Last weekend, I saw ‘The Birthday Party’ by Harold Pinter. It had some of my
favourite actors in it including Toby Jones, Stephen Mangan, Zoe Wanamaker, and, of course, Doctor Who’s Pearl Mackie. Perhaps unsurprisingly, it was at the Harold Pinter theatre – however, I’ve been living in London for about eight years now and I’ve been coming here all of my life and I didn’t even know there was a Harold Pinter theatre!
There’s no spoiler alert on this post because, frankly, I don’t think I can spoil something I don’t understand. Set in a rundown boarding-house by the seaside, a low key birthday party for the longtime resident, Stanley, is turned into a nightmare after the arrival of two sinister strangers.
It doesn’t surprise me that the day it premiered in London back in 1958, it was roundly torn apart by critics. One critic from Manchester wrote the character “speak in non-sequiturs, half-gibberish and lunatic ravings”. This play came during the era of John Osborne’s ‘Look Back In Anger’ and Samuel Beckett’s ‘Waiting for Godot’. Plays were either a social critique or a philosophical romp. ‘The Birthday Party’, however, doesn’t really fall into either of these categories and has instead been described as a comedy of menace and deals with shifting and confused identity and dark political themes. Many of the characters’ backstories change depending on who they’re talking to, and even appropriate information from other backstories. It’s frankly, a bit of a tangle, which is both funny and rather disturbing.
In the play’s brochure, they feature a letter that Harold Pinter received from a member of his confused audience.
I would be obliged if you would kindly explain to me the meaning of your play The Birthday Party. These are the points which I do not understand:
1.Who are the two men?
2. Where did Stanley come from?
3. Were they all supposed to be normal?
You will appreciate that without the answers to my questions I cannot fully understand your play.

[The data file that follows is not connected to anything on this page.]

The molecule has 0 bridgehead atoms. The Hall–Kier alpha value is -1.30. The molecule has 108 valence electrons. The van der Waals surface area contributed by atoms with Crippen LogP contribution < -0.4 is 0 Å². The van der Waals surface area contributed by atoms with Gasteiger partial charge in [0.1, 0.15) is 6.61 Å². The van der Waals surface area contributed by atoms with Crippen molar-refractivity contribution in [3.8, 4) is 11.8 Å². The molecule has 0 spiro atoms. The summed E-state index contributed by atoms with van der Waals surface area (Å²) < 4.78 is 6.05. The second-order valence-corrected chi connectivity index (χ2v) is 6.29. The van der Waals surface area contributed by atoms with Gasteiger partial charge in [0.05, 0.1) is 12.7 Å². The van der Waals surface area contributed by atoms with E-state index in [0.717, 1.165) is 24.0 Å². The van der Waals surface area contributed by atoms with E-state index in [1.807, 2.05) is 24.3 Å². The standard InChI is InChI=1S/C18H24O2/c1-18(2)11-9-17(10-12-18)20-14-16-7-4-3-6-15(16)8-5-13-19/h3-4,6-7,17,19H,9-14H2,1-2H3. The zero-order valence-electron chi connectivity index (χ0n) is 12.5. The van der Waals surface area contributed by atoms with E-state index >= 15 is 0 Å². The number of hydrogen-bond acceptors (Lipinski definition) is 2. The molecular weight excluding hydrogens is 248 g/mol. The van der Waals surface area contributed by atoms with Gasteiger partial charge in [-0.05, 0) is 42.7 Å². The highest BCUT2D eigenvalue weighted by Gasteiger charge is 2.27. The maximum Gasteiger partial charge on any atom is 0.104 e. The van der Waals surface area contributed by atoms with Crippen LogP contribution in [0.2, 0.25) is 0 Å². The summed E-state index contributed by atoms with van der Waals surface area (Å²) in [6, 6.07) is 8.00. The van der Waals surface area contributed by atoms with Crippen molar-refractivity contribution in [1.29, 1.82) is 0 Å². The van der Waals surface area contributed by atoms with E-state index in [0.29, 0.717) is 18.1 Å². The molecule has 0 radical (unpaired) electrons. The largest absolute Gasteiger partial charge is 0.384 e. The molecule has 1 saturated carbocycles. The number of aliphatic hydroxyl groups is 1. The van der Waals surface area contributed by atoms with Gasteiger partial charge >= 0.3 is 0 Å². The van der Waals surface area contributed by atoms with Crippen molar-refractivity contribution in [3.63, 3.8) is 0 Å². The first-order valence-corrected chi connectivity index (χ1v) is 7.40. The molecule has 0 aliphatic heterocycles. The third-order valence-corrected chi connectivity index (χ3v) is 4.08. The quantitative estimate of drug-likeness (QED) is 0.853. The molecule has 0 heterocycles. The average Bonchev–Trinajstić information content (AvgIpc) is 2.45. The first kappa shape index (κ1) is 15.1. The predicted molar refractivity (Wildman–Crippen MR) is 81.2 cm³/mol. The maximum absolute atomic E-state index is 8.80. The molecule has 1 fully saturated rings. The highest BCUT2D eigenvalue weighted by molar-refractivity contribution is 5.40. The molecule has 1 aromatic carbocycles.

To which, Pinter replied:
I would be obliged if you would kindly explain to me the meaning of your letter. These are the points which I do not understand:
1.Who are you?
2. Where do you come from?
3. Are you supposed to be normal?
You will appreciate that without the answers to my questions I cannot fully understand your letter.
Apart from proving some writers shouldn’t be allowed anywhere near the public, it does quite neatly (and hilariously) makes Pinter’s point. I’ve always loved the idea of identity and how malleable it is.
During the play, the character Nat Goldberg recounts several stories from his youth, in which his mother and wife call him by a different name to the one he has given as his own, and his father gives him a third. Both Simey and Benny, neither short for Nathan or Nathaniel. If that’s even his real name. While it’s hilarious at the time, given the conviction he has, it makes you feel oddly uncomfortable with the information you’re being given.
Names are continually in question during the play. When asked about his son, Nat Goldberg replies:
Goldberg: Emanuel. A quiet fellow. He never said much. Timmy I used to call him.
Goldberg: That’s right. Manny.
Goldberg: Sure. It’s short for Emanuel.
McCann: I thought you called him Timmy.
Goldberg: I did.
It occurred to me in many ways, the play is a bit like eavesdropping. And if anyone has ever sat in a cafe or a train station and just listened to the people around them, I think you’d agree that most of what you hear (from your perspective at least) is mostly non-sequiturs, half-gibberish and lunatic raving. Or at least it is in London – this is where all the lunatics gravitate to.
People don’t frequently walk into the room, announce who they are, what their aims are and their backstory. Real life is messy and doesn’t come with SparkNotes. And what people remember of their past is ever quite true, that’s just human nature.
There are also a lot of political overtones, from brain-washing to forced conformity. It culminates in the now famous line where Petey, the owner of the boarding-house, tells Stanley, “Don’t let them tell you what to do!” Pinter’s advice for us all.
My advice is, if this sounds like your cup of tea, go. The acting is incredible and it’s well worth the watch. But I would also say this isn’t going to be for everyone. When you get down to it, nothing actually happens in this play. There’s a birthday party, and then Stanley is taken away by the men in suits. That’s it. But I loved it anyway. The writing was amazing and some the speeches by Stephen Mangan were just riveting.
But it’s on a strictly limited run so if you’re interested, you have until the 14th April 2018.